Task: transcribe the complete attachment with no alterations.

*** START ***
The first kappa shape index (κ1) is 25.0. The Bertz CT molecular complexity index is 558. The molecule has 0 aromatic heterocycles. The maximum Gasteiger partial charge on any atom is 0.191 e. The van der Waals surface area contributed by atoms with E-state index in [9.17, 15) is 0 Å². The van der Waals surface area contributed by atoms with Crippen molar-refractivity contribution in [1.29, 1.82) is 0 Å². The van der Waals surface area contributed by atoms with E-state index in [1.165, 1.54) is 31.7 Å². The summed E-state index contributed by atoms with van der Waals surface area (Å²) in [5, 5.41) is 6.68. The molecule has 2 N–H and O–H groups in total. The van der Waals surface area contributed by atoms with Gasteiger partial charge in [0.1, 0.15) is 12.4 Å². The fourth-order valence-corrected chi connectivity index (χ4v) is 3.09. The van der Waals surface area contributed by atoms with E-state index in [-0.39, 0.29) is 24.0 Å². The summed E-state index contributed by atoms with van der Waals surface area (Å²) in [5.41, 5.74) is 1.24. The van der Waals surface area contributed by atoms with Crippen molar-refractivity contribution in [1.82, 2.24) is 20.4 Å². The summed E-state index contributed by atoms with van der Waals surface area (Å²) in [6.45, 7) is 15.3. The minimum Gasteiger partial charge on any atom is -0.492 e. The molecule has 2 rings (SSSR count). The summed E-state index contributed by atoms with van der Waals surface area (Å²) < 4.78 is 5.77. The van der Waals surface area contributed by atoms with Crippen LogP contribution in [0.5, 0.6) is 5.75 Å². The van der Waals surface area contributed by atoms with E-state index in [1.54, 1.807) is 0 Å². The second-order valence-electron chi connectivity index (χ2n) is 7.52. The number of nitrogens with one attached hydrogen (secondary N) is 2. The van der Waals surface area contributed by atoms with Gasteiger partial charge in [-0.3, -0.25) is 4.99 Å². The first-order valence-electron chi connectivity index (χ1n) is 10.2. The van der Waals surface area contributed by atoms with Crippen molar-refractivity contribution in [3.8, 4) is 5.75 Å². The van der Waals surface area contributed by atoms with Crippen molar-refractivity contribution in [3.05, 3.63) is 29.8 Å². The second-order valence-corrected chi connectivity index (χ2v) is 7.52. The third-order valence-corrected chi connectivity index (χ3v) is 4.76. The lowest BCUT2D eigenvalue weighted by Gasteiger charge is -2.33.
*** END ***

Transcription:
The first kappa shape index (κ1) is 25.0. The Bertz CT molecular complexity index is 558. The molecule has 0 aromatic heterocycles. The maximum Gasteiger partial charge on any atom is 0.191 e. The van der Waals surface area contributed by atoms with E-state index in [9.17, 15) is 0 Å². The van der Waals surface area contributed by atoms with Crippen molar-refractivity contribution in [1.29, 1.82) is 0 Å². The van der Waals surface area contributed by atoms with E-state index in [1.165, 1.54) is 31.7 Å². The summed E-state index contributed by atoms with van der Waals surface area (Å²) in [5, 5.41) is 6.68. The molecule has 2 N–H and O–H groups in total. The van der Waals surface area contributed by atoms with Gasteiger partial charge in [0.1, 0.15) is 12.4 Å². The fourth-order valence-corrected chi connectivity index (χ4v) is 3.09. The van der Waals surface area contributed by atoms with E-state index in [-0.39, 0.29) is 24.0 Å². The summed E-state index contributed by atoms with van der Waals surface area (Å²) in [5.41, 5.74) is 1.24. The van der Waals surface area contributed by atoms with Crippen molar-refractivity contribution in [1.82, 2.24) is 20.4 Å². The summed E-state index contributed by atoms with van der Waals surface area (Å²) in [6.45, 7) is 15.3. The minimum Gasteiger partial charge on any atom is -0.492 e. The molecule has 2 rings (SSSR count). The summed E-state index contributed by atoms with van der Waals surface area (Å²) < 4.78 is 5.77. The van der Waals surface area contributed by atoms with Crippen LogP contribution in [0.5, 0.6) is 5.75 Å². The van der Waals surface area contributed by atoms with E-state index in [1.54, 1.807) is 0 Å². The second-order valence-electron chi connectivity index (χ2n) is 7.52. The number of nitrogens with one attached hydrogen (secondary N) is 2. The van der Waals surface area contributed by atoms with Gasteiger partial charge in [-0.3, -0.25) is 4.99 Å². The first-order valence-electron chi connectivity index (χ1n) is 10.2. The van der Waals surface area contributed by atoms with Crippen molar-refractivity contribution in [3.8, 4) is 5.75 Å². The van der Waals surface area contributed by atoms with Crippen molar-refractivity contribution in [3.05, 3.63) is 29.8 Å². The second-order valence-corrected chi connectivity index (χ2v) is 7.52. The third-order valence-corrected chi connectivity index (χ3v) is 4.76. The lowest BCUT2D eigenvalue weighted by Gasteiger charge is -2.33.